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Getting back a deleted record

Accidentally deleted a record. Anyway to get it back?

If not, I know the ID number - which is an autonumber field. Because
of the related data from other tables, would I be able to create a new
record and make its ID number, that of the deleted record?

Thanks!

magmike

Oct 12 '07 #1
12 5276
On Fri, 12 Oct 2007 14:34:26 -0000, magmike <ma******@yahoo.com>
wrote:

If you haven't done anything else with the db, a data recovery service
may still be able to get it back for you. Of course you can recover it
from last night's backup as well.

Sounds like you violated rule #1 of database design, and did not have
referential integrity enforcement selected in the table relationships.
That would have prevented the accidental delete. Fix that!

Yes, you can create an append query and specify the value of your ID
field.

-Tom.
>Accidentally deleted a record. Anyway to get it back?

If not, I know the ID number - which is an autonumber field. Because
of the related data from other tables, would I be able to create a new
record and make its ID number, that of the deleted record?

Thanks!

magmike
Oct 12 '07 #2
got an example of the append query for changing the ID #?

If I had referential integrity setup (i'll need to research that),
what would have happened when I selected Delete Record?

mike

On Oct 12, 10:01 am, Tom van Stiphout <no.spam.tom7...@cox.netwrote:
On Fri, 12 Oct 2007 14:34:26 -0000, magmike <magmi...@yahoo.com>
wrote:

If you haven't done anything else with the db, a data recovery service
may still be able to get it back for you. Of course you can recover it
from last night's backup as well.

Sounds like you violated rule #1 of database design, and did not have
referential integrity enforcement selected in the table relationships.
That would have prevented the accidental delete. Fix that!

Yes, you can create an append query and specify the value of your ID
field.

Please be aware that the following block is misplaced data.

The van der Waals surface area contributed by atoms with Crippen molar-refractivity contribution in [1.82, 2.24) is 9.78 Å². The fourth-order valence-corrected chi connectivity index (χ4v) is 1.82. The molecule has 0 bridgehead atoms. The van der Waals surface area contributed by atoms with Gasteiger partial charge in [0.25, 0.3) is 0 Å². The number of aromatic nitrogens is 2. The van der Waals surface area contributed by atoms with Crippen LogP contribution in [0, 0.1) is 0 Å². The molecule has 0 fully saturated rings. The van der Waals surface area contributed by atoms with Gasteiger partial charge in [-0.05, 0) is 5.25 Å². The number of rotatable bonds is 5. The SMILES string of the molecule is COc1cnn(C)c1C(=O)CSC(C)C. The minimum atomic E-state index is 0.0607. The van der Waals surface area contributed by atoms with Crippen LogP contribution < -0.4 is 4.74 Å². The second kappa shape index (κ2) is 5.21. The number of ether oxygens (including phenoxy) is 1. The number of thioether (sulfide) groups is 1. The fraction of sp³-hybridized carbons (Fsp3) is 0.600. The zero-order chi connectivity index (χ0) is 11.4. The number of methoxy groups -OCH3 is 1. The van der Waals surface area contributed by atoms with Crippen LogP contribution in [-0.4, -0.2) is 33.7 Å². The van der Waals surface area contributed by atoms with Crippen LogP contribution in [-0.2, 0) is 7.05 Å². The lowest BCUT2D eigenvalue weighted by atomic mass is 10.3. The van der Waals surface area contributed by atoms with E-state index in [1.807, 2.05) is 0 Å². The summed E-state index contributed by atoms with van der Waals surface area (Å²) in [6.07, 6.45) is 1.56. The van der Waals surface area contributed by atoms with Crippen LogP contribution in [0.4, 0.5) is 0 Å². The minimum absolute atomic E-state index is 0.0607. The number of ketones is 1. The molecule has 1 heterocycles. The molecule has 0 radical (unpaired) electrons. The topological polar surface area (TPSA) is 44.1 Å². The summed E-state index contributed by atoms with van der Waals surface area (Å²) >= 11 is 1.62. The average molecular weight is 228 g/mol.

-Tom.
Accidentally deleted a record. Anyway to get it back?
If not, I know the ID number - which is an autonumber field. Because
of the related data from other tables, would I be able to create a new
record and make its ID number, that of the deleted record?
Thanks!
magmike- Hide quoted text -

- Show quoted text -
got an example of the append query for changing the ID #?

Oct 12 '07 #3
On Fri, 12 Oct 2007 15:55:24 -0000, magmike <ma******@yahoo.com>
wrote:

INSERT INTO SomeTable ( ID, SomeOtherField )
SELECT [Give ID:] AS Expr1, [Give SomeOtherField:] AS Expr2;

It would have said "Yo! Can't do that. There are related records in
other tables."
Just try it for yourself.

-Tom.
>got an example of the append query for changing the ID #?

If I had referential integrity setup (i'll need to research that),
what would have happened when I selected Delete Record?

mike

On Oct 12, 10:01 am, Tom van Stiphout <no.spam.tom7...@cox.netwrote:
>On Fri, 12 Oct 2007 14:34:26 -0000, magmike <magmi...@yahoo.com>
wrote:

If you haven't done anything else with the db, a data recovery service
may still be able to get it back for you. Of course you can recover it
from last night's backup as well.

Sounds like you violated rule #1 of database design, and did not have
referential integrity enforcement selected in the table relationships.
That would have prevented the accidental delete. Fix that!

Yes, you can create an append query and specify the value of your ID
field.

-Tom.
>Accidentally deleted a record. Anyway to get it back?
>If not, I know the ID number - which is an autonumber field. Because
of the related data from other tables, would I be able to create a new
record and make its ID number, that of the deleted record?
>Thanks!
>magmike- Hide quoted text -

- Show quoted text -